Key Moment – The Penske cars were both strong at New Hampshire, with Brad Keselowski being the strongest. Joey Logano was looking better as the race progressed and seemed to be poised to make Keselowski earn his win when the the two teammates caught Morgan Shepherd to put him yet another lap down. Shepherd slid up in the corner as Logano went past and wrecked the second place runner out of the event. From then on it was a foregone conclusion that Keselowski would win barring mechanical issues.
In a Nutshell – For the second time in three weeks, Brad Keselowski was in a league of his own. While the rest of the field was focused on strategy and fuel mileage to garner track position for the best finish, Keselowski put on four tires whenever pitting and drove back to the front to dominate the race. Keselowski led seven times for 138 of the 305 laps of the race. Kyle Busch was strong early and used a fuel gamble to come home second but was never a threat after the 100 laps mark to take the win.
Dramatic Moment – While Keselowski was headed to the win, there was quite the strategy play taking place behind him as several drivers were running on fumes when the laps were winding down. Justin Allgaier was wrecked in turn three and the caution flag came out. As a result the race went extra laps and it killed two of those efforts. Jeff Gordon and Kevin Harvick were running second and third when the caution waved. Gordon ran out of gas as the caution was still out while Harvick ran out when the green waved for the restart. Gordon finished the race in 26th while Harvick wound up 30th.
What They’ll be Talking About Around the Water Cooler
RTA, RTA, RTA All we heard about all week is the Race Team Alliance. What does it mean? Nobody knows. The people involved aren’t even sure yet. One thing is for sure though, NASCAR is taking notice. That fact, in and of itself, should speak volumes. If NASCAR was running the sport in a way that was beneficial to these team owners they wouldn’t be forming this alliance. NASCAR also wouldn’t have anything to worry about if what they were doing was best for all parties. Can someone do it better than NASCAR? Nobody has yet. Does that mean we aren’t in line for some changes? Willing to bet there will be quite a few changes happening over the coming years.
32 years is a long time for people to do anything. For the past 32 years, Turner Broadcasting has been involved with bringing NASCAR to living rooms across the country. Sunday’s race was the last event to be broadcast on a Turner Broadcasting network. The company came from the time when individual tracks negotiated TV rights rather than the series. They moved into the corporate age and eventually into the digital age. They pioneered several aspects of the current methodology used to bring races to the masses. From in-car cameras to online companion streaming, Turner has helped push NASCAR into the 21st century. Hopefully they’ll remain in racing at the local racing level but, for now, we say thank you Turner Broadcasting. We appreciate what you did for our sport.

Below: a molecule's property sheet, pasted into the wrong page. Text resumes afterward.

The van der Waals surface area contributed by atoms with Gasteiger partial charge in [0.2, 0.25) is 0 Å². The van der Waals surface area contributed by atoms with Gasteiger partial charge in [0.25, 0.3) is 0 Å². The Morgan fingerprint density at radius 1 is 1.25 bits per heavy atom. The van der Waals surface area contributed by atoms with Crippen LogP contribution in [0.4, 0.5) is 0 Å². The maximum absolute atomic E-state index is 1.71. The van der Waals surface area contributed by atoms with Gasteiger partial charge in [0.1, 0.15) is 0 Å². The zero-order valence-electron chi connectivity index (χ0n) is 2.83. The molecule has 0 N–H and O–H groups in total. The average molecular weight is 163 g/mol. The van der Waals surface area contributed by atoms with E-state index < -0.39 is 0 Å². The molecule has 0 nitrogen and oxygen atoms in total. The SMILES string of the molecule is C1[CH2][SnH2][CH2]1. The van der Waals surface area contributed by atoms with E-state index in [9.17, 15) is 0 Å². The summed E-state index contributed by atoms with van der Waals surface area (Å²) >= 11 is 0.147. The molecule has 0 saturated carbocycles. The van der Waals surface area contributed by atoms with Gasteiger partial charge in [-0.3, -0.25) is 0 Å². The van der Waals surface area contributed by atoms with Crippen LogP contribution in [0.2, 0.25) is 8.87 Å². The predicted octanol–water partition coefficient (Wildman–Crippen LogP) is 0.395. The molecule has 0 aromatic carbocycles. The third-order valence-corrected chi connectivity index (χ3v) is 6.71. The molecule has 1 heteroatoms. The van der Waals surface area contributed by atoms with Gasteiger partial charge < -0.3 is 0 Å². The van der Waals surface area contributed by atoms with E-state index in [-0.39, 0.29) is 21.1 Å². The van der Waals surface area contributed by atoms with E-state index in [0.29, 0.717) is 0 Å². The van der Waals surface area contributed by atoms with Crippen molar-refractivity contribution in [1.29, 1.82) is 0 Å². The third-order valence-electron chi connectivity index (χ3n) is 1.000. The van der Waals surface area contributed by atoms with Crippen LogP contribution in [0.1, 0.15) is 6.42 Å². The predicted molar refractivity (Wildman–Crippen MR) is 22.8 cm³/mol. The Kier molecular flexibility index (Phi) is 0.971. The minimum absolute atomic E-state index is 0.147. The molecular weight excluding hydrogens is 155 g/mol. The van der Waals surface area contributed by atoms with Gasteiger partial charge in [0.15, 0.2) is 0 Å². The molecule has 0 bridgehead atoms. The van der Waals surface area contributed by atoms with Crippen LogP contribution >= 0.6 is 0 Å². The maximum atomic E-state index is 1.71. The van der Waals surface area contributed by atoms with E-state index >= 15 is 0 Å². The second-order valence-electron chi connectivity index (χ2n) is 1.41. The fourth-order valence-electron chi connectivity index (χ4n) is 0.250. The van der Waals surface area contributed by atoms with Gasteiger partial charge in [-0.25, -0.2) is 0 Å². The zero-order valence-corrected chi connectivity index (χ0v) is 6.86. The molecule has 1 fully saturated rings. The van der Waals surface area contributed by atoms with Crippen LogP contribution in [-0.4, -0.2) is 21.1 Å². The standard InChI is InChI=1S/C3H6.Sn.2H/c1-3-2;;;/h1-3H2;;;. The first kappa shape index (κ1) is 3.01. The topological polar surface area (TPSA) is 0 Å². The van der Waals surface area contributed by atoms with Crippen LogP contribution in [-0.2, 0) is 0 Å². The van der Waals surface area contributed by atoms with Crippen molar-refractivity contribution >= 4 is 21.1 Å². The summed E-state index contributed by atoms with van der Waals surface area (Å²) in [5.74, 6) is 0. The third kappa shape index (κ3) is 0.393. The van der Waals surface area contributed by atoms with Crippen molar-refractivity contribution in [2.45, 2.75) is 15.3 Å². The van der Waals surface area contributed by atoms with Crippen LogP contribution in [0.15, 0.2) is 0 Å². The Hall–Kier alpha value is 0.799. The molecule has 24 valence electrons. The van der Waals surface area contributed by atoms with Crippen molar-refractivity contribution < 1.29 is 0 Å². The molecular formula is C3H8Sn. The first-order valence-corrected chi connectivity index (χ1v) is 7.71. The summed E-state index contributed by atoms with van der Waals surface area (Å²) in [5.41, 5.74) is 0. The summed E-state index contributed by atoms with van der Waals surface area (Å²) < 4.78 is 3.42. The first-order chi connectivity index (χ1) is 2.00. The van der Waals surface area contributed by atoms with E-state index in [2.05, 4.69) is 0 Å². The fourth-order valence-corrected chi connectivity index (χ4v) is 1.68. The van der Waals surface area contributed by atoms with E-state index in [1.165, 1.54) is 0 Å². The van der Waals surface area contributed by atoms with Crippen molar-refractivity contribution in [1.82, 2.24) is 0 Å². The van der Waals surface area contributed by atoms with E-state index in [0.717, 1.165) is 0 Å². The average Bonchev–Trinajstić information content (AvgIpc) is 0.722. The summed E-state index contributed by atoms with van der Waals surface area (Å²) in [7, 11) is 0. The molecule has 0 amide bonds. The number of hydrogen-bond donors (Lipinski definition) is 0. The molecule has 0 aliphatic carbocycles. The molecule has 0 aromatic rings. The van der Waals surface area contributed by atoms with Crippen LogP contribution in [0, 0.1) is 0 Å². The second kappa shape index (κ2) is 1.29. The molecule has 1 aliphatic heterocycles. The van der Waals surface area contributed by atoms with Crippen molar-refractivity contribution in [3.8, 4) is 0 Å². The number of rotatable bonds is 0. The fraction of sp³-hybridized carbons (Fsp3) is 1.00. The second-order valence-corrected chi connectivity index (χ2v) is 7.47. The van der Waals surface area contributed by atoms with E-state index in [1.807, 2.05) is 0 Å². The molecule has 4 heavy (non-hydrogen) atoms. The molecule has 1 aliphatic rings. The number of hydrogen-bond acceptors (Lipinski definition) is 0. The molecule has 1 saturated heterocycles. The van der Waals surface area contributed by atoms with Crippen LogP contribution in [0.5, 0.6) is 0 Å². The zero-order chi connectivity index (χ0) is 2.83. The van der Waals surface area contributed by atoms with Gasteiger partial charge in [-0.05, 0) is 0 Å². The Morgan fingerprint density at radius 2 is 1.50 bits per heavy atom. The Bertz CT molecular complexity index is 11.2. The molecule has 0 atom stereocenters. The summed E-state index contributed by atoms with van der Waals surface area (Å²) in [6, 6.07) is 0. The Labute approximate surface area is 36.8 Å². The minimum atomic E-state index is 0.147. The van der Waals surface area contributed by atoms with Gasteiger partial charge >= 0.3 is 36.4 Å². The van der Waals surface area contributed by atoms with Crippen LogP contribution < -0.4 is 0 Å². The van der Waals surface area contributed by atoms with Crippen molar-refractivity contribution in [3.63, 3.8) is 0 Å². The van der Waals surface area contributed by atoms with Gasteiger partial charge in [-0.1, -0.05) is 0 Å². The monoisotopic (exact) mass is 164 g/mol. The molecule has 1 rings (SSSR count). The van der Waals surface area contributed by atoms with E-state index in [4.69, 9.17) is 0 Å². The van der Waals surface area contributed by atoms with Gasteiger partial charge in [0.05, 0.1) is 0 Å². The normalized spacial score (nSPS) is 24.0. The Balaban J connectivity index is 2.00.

Retirement was on people’s minds at New Hampshire for two different reasons. There is a real possibility that this weekend was the last race in Jeff Burton’s career. After leaving Richard Childress Racing, Burton signed to run a partial schedule and be a test driver for Michael Waltrip Racing. Burton’s race this weekend was his second under the MWR banner and the rumor is it was his last of his 693 race career. If that is the end, his career ends with 21 victories, 134 top 5s and 254 top 10s. He scored six poles and had a career best finish in points of third in 2000.
On the other end of the spectrum was Morgan Shepherd. Shepherd extended his record as the oldest driver to start a Cup race, taking the green flag at 72 years old. Shepherd was involved in the incident that ended Joey Logano’s day and brought into question whether he should have been on the race track. Robin Pemberton, VP of Competition and Racing Development addressed the questions stating Morgan Shepherd has been approved to race at the Cup level for decades and he was maintaining minimum speed. He gave Logano a lane and then slipped up as can happen at any time. It was a racing incident and nothing more.